Washington

On April 30, 1970, President Nixon announced the attack on Cambodia in a televised address to the nation. (Photo: Jack E.Kightlinger/NARA)

Nixon’s Weirdest Day

On April 20, 1970 President Nixon addressed the nation outlining his plan for the withdrawal of 150,000 troops from Vietnam. Ten days later however, the anti-war movement was stunned by his announcement of a major new escalation in the fighting — the U.S. invasion of Cambodia. Campuses across the country exploded in dissent, culminating in the killing of four students at Kent State University by National Guard troops on May 4.

In the tense days following Kent State, impromptu rallies erupted all over the Washington region, and a major demonstration was planned for May 9 on the National Mall. Law enforcement entities went on hair trigger alert, mobilizing all available resources including the entire D.C. police force and 5,000 locally-stationed troops.

It was in this combustible atmosphere that an idea germinated in Richard Nixon’s muddled mind in the wee hours of May 9, 1970. It would prove to be one of the most bizarre incidents of his presidency, and that’s saying a lot.

D.C. vs. The Flying Saucers... On Screen and in Real Life

Imagine what Hollywood filmmakers would've come up with if they had gotten their hands on Project Blue Book reports like this one back in the 1950s. (Photo source: Project Blue Book)

From the late 1940s until 1969, the U.S. Air Force kept a record of all of its investigations into supposed alien activity in a report called Project Blue Book. Until a few days ago, the project archive had been accessible only by visiting the National Archives in downtown D.C. But, now the records are online! So, you can see the reports on the many UFO sightings that occurred in the Washington area over the years... like this one... and this one... and a host of others.

Of course, UFO's have long been a source of fascination to Americans and images of alien invaders in the nation's capital have captured our imagination for decades. In honor of the new Project Blue Book release, we take a look at the 1956 Columbia film, Earth vs. The Flying Saucers, which had a special connection to Washington -- not only in the plot of the movie itself, but in the real-life inspiration behind some of the scenes of terror.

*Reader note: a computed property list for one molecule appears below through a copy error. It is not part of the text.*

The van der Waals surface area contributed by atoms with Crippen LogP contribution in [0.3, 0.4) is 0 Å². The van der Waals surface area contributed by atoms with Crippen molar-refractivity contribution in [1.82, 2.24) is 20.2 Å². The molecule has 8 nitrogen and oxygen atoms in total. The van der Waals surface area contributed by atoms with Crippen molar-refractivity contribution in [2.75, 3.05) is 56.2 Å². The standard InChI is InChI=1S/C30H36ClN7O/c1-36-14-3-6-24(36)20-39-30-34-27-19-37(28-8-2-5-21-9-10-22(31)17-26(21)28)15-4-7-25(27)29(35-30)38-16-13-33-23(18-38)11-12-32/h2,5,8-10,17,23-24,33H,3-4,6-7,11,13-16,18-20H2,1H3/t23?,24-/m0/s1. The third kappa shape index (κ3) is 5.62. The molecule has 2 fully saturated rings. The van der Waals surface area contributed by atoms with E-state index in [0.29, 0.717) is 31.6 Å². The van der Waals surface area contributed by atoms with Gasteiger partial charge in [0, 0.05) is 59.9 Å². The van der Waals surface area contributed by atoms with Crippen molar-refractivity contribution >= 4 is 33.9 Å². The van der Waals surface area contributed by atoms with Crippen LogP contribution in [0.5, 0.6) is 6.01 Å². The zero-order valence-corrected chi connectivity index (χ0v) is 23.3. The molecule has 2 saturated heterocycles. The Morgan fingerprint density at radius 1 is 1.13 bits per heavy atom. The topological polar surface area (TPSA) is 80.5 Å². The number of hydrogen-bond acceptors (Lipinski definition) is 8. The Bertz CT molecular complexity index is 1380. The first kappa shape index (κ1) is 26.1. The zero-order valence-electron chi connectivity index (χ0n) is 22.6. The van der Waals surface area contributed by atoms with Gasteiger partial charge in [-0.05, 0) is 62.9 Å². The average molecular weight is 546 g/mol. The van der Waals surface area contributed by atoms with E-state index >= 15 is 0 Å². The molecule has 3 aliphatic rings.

How Union Station was Saved in the 1980s

Union Station in 1963, prior to a botched 1970s repurposing that nearly destroyed the building. Credit: National Archives

 

When Union Station opened in 1907, the white granite Beaux-Arts train terminal designed by architect Daniel H. Burnham set a new standard for District's monumental architecture, setting the stage for landmarks such as the Lincoln and Jefferson Memorials, the Federal Triangle, the Supreme Court Building and the National Gallery of Art. The $25 million project was inspired by classical Roman architecture--the Baths of Diocletian and Caraculla and the triumphal Arch of Rome--and incorporated flourishes such as Ionic columns, chiseled inscriptions. Niches that held carved figures representing fire, electricity, agriculture and mechanics. Inside, the main hall, with its dramatic barrel vault and ornate plaster ceiling. It all created a feeling of grandeur that reflected the economic power and prestige of the rail companies--the Pennsylvania Railroad and the Baltmore and Ohio Railroad--which had erected it.

But by the mid-1960s, the railroads' fortunes had faded, and they were eager to unload Union Station, and there was talk of demolishing it.

Would-be Presidential Assassin John Hinckley, Jr., in a mugshot taken after his arrest. (Photo credit: FBI)

March 1981: The Tourist From Hell